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On November 16th, I’ll be introducing the world to my new book, Twelve and a Half: Leveraging the Emotional Ingredients Necessary for Business Success. Most of you reading this know that when I say business, I really mean life…and hands down, one of the most important ingredients for personal and professional success is accountability. 

For the third stop on the Road to Twelve and a Half blog series, I’ll be breaking down why accountability is actually my favorite ingredient right now. Of course, all 13 traits matter equally, but they ebb and flow in terms of how focused I am on them at any given moment. Six to eight years ago, for example, I didn’t talk about accountability in my content all that much. On the other hand, today, I’m completely convinced that accountability is maybe the most significant path to happiness.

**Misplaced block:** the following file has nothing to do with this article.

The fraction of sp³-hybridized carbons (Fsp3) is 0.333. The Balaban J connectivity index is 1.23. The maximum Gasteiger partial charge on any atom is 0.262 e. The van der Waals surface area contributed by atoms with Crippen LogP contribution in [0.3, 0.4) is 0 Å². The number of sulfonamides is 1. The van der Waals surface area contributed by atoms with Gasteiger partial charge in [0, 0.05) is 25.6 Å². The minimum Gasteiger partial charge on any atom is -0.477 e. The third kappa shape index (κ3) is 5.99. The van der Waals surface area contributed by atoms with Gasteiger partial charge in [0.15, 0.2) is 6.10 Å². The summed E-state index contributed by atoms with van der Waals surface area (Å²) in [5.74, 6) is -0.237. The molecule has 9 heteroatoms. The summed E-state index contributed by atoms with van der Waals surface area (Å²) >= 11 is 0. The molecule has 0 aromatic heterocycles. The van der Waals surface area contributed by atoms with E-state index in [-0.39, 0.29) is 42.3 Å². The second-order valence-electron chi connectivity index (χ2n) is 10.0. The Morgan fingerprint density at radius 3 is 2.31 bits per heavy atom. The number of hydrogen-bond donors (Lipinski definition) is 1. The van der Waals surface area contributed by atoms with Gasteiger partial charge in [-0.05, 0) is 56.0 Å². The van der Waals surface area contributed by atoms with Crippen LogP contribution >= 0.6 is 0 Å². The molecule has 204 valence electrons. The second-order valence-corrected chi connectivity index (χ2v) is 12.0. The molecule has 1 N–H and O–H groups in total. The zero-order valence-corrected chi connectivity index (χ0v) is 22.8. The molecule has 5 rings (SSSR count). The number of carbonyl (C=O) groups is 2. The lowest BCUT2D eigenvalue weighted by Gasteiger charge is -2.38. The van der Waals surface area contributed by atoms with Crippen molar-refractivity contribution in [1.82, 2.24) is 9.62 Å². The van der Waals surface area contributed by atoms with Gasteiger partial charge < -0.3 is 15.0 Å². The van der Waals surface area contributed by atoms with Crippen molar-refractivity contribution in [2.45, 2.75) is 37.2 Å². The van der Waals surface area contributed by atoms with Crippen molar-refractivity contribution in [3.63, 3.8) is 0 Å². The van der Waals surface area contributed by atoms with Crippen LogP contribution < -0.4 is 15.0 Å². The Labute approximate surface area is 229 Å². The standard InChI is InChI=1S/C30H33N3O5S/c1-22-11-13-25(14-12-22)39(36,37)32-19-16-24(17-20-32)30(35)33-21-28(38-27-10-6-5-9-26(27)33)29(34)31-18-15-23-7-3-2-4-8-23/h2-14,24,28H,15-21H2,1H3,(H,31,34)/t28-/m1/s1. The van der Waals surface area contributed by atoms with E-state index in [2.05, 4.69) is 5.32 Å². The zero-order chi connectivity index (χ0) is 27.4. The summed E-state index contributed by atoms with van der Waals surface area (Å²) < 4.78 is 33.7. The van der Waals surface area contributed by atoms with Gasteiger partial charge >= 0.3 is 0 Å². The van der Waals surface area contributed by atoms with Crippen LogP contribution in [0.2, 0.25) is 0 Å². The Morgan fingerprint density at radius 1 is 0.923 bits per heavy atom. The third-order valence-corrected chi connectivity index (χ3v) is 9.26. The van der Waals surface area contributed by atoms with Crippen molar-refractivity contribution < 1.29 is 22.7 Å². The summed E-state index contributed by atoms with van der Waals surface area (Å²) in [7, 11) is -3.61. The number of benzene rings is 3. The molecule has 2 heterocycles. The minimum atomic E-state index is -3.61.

Keep reading to see why I’m so bullish on this particular trait! 


The fact or condition of being accountable; responsibility. 

Another trait with multiple VeeFriends characters, accountability is represented by both Accountable Ant and Accountable Anteater



Last week, we talked about self-awareness, and accountability is the perfect trait to follow up. I actually believe self-awareness and accountability go hand in hand.

More importantly, when you lean into accountability, your life gets happier!


Yes, it’s that important! When you hold yourself accountable, it leads to solutions; it helps you maintain a position of control instead of being a victim. It diffuses the tension in arguments because both people stop attacking each other and look at themselves instead.